They threaded their way through a mixed growth of spruce and lodgepole pine, peering through the shaded gloom for the subtle signs of the passage of a large body--broken branches on the ground or the widely scattered alder brush, horsehair caught in the wild roses, overturned pebbles, trampled moss, horse manure. They crossed a little creek where an iron horseshoe had cut a scratch in one of the bordering granite rocks, the scored mica shining like a galaxy of little stars, and plunged into the trees on the other side. They must have gone five or six miles from the trail when the forest opened out in a glade, part natural, part cleared, with a rough one-room log cabin in the middle of it. The slab door hung open, and from the dim interior came the sound of something moving about. "Hey!" Buck shouted. "Hello, the house!"

A loud snort answered him, followed by a familiar welcoming nicker to which JD's Seven instantly responded. The regulators quickly dismounted, dropping their reins, and pushed through the door. The cabin might have measured sixteen feet by eighteen, with a hard-beaten earth floor and an open fireplace. There was no furniture, only a few odds and ends--a dented pot, a stray sock, a chimneyless lamp--such as people will leave behind when they move out. Gambit, hobbled in the corner, whinnied happily in greeting as they entered. Opposite, almost invisible within the cocoon of his bedroll, Ezra lay in a huddled knot, face flushed and stubbled, hair dishevelled. He didn't stir at their advent.

Vin was the first to reach his side, cautiously peeling the blankets back and gently shaking the gambler's hunched shoulder. "Ez...hey, there? C'mon, Ez..."

The Southerner groaned softly and slitted his eyes open, dull and muddy-looking, with none of their usual sly sparkle. It seemed to take him a minute or two to process the fact that he wasn't alone; when he did, he gasped and flung himself up and back, away from the tracker bending over him, nearly knocking his head against the log wall so close behind him. "Ez!" Vin caught hold of his shoulders, pinning him. "Ezra! Quiet down, pard, it's me! It's Vin!"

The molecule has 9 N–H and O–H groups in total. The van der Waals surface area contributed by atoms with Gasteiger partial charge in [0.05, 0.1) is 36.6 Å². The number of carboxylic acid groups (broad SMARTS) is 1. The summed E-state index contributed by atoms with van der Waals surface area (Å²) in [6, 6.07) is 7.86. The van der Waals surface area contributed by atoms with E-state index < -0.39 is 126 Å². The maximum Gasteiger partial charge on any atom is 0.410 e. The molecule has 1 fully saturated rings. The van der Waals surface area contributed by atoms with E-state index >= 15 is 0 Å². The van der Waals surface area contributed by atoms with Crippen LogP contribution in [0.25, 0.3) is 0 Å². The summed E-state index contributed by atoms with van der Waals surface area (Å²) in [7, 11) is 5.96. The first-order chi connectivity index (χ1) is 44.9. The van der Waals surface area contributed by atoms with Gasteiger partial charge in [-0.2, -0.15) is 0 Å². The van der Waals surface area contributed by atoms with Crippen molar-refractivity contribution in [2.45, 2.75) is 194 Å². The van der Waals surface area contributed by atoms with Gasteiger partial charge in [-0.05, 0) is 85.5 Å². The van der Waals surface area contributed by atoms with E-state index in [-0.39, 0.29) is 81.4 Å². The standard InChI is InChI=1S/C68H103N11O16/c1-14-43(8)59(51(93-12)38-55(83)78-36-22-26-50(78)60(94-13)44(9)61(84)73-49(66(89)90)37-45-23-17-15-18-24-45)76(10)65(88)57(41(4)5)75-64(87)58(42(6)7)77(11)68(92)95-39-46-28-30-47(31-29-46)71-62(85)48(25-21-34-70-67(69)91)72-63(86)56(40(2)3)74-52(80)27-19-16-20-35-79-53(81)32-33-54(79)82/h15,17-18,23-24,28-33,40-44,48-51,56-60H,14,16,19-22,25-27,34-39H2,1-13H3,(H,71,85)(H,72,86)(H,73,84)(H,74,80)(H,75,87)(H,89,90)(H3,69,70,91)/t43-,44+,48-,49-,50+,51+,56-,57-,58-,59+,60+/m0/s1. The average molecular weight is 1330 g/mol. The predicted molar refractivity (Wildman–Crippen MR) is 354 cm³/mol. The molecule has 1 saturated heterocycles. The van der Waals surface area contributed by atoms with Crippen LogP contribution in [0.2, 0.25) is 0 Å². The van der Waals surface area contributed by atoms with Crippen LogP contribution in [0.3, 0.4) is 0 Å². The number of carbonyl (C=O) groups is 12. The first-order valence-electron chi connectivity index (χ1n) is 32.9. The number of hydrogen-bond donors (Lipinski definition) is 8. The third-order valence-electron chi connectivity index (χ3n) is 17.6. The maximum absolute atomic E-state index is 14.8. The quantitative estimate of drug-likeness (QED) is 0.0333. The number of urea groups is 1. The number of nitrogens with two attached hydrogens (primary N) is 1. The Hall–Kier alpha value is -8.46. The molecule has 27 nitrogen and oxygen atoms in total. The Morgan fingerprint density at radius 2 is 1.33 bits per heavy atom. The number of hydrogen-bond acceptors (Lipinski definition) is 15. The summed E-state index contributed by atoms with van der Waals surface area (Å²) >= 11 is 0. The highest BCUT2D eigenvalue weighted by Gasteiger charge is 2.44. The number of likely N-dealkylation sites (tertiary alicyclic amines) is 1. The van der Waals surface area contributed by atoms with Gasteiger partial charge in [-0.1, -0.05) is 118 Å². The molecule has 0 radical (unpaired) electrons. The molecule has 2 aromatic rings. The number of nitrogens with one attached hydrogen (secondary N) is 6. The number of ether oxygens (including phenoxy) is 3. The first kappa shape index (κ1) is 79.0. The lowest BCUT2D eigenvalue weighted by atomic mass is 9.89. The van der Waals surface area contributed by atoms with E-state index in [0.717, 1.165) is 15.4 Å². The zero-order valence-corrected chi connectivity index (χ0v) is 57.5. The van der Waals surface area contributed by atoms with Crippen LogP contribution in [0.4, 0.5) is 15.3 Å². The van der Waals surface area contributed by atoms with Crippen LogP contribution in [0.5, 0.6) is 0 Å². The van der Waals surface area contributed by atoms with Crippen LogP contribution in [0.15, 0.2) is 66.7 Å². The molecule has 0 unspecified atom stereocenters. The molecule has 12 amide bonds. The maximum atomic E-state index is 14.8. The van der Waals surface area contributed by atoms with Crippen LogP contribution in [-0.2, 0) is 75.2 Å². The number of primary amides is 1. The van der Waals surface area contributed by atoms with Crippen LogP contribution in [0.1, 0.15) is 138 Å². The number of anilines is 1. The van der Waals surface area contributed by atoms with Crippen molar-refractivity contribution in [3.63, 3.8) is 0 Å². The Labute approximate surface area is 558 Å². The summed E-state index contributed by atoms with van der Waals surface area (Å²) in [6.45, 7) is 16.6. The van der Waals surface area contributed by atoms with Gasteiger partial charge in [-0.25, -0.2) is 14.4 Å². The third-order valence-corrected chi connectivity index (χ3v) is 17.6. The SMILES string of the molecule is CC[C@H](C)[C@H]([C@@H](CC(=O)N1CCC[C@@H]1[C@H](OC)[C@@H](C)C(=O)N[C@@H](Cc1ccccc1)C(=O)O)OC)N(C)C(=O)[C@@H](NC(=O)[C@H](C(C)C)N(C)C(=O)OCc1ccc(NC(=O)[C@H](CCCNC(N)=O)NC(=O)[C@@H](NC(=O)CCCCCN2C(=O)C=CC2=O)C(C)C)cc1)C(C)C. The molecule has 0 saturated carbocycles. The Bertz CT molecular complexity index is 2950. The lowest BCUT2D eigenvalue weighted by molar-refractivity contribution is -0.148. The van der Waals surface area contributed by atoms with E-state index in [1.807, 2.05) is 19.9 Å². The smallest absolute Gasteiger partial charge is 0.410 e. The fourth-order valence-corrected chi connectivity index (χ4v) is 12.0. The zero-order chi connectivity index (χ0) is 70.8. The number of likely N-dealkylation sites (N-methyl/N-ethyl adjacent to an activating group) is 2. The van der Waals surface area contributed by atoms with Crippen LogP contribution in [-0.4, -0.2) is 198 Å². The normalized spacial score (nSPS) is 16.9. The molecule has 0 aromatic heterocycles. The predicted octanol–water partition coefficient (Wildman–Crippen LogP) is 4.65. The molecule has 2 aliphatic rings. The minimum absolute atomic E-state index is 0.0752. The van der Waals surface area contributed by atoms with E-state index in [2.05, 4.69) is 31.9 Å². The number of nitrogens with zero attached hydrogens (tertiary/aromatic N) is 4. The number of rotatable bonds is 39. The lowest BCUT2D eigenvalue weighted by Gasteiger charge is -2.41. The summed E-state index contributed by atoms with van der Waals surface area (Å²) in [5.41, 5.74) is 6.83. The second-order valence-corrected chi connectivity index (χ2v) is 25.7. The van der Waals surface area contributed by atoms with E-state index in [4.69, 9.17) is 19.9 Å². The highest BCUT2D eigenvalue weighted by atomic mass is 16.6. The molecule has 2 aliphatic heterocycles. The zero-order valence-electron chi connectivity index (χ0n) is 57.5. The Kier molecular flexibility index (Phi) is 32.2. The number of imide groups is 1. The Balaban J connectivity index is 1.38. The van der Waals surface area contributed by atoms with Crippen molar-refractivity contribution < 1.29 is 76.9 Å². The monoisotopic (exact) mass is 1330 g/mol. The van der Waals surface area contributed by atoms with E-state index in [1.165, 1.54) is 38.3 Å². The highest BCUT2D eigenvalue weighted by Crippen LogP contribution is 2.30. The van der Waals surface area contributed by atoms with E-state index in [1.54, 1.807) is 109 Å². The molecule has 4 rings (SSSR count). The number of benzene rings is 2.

"Vin...?" The response was a dry whisper, frail and barely audible. "Mistah...Tannah? What...what are you..."

"Come lookin' for you, pard," Vin told him gently. "Been trackin' you a good week now."

"...the valley...?"

"What valley, Ez?"

"...Virginia...Lexin'ton...? Thought...nevah...east of Texas..."

"This ain't Virginia, Ez. It's Colorado. How come you to think it's Virginia?"

Buck had slid in on the Southerner's other side, somehow squeezing his long self into the restricted space, and pressed two fingers against his neck. "Damn, Vin, he's burnin' up."

Ezra blinked, grimacing, and seemed to gain a clearer sense of reality. "Knew... if anyone could... ascertain my... where'bouts... would be... your good self," he murmured. "Mus' tell me... what strategy you... employed to... 'suade the... formidable Mistah Lar'bee... to authorize your absence..."

"Ain't just Vin, hoss," Buck put in quietly. "I'm here too."

The dazed eyes slid sideways in response to the voice. "Mistah Wilmin'... ton? Good Lord... a veritable... embarassment... of riches. Whyevah would... he consent to... send the two men he... most trusts... in search of a... worthless, unscrupulous, undependable... grifter? Why would you... even trouble... yourselves?"

Buck glanced questioningly at the tracker. "Chris don't feel that way about you, pard. Us neither."